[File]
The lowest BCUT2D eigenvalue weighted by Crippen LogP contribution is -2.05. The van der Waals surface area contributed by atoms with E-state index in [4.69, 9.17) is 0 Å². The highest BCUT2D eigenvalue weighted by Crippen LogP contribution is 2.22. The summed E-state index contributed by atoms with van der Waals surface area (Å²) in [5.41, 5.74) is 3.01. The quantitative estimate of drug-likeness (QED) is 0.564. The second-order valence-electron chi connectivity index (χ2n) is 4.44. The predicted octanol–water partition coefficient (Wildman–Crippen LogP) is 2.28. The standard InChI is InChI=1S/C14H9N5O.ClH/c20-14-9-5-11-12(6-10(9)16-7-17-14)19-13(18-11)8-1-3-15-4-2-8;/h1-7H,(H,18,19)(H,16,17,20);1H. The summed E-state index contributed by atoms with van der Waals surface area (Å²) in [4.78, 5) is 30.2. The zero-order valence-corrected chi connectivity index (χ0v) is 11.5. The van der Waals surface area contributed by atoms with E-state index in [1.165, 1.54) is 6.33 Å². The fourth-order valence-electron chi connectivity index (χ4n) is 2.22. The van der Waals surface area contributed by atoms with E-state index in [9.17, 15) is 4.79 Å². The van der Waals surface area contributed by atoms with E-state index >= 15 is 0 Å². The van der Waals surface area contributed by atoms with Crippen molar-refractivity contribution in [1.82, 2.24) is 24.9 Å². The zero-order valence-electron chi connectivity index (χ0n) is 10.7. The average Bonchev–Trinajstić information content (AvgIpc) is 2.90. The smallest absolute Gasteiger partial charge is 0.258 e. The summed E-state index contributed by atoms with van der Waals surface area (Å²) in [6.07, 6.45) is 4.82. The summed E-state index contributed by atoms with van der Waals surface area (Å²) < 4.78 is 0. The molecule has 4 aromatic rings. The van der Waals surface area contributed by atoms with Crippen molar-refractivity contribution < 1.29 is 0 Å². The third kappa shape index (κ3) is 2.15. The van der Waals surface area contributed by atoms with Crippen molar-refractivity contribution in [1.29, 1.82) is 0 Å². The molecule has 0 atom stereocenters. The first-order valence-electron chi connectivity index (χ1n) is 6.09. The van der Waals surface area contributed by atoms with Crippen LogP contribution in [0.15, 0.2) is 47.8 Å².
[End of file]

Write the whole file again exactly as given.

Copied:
The lowest BCUT2D eigenvalue weighted by Crippen LogP contribution is -2.05. The van der Waals surface area contributed by atoms with E-state index in [4.69, 9.17) is 0 Å². The highest BCUT2D eigenvalue weighted by Crippen LogP contribution is 2.22. The summed E-state index contributed by atoms with van der Waals surface area (Å²) in [5.41, 5.74) is 3.01. The quantitative estimate of drug-likeness (QED) is 0.564. The second-order valence-electron chi connectivity index (χ2n) is 4.44. The predicted octanol–water partition coefficient (Wildman–Crippen LogP) is 2.28. The standard InChI is InChI=1S/C14H9N5O.ClH/c20-14-9-5-11-12(6-10(9)16-7-17-14)19-13(18-11)8-1-3-15-4-2-8;/h1-7H,(H,18,19)(H,16,17,20);1H. The summed E-state index contributed by atoms with van der Waals surface area (Å²) in [4.78, 5) is 30.2. The zero-order valence-corrected chi connectivity index (χ0v) is 11.5. The van der Waals surface area contributed by atoms with E-state index in [1.165, 1.54) is 6.33 Å². The fourth-order valence-electron chi connectivity index (χ4n) is 2.22. The van der Waals surface area contributed by atoms with E-state index in [9.17, 15) is 4.79 Å². The van der Waals surface area contributed by atoms with E-state index >= 15 is 0 Å². The van der Waals surface area contributed by atoms with Crippen molar-refractivity contribution in [1.82, 2.24) is 24.9 Å². The zero-order valence-electron chi connectivity index (χ0n) is 10.7. The average Bonchev–Trinajstić information content (AvgIpc) is 2.90. The smallest absolute Gasteiger partial charge is 0.258 e. The summed E-state index contributed by atoms with van der Waals surface area (Å²) in [6.07, 6.45) is 4.82. The summed E-state index contributed by atoms with van der Waals surface area (Å²) < 4.78 is 0. The molecule has 4 aromatic rings. The van der Waals surface area contributed by atoms with Crippen molar-refractivity contribution < 1.29 is 0 Å². The third kappa shape index (κ3) is 2.15. The van der Waals surface area contributed by atoms with Crippen molar-refractivity contribution in [1.29, 1.82) is 0 Å². The molecule has 0 atom stereocenters. The first-order valence-electron chi connectivity index (χ1n) is 6.09. The van der Waals surface area contributed by atoms with Crippen LogP contribution in [0.15, 0.2) is 47.8 Å².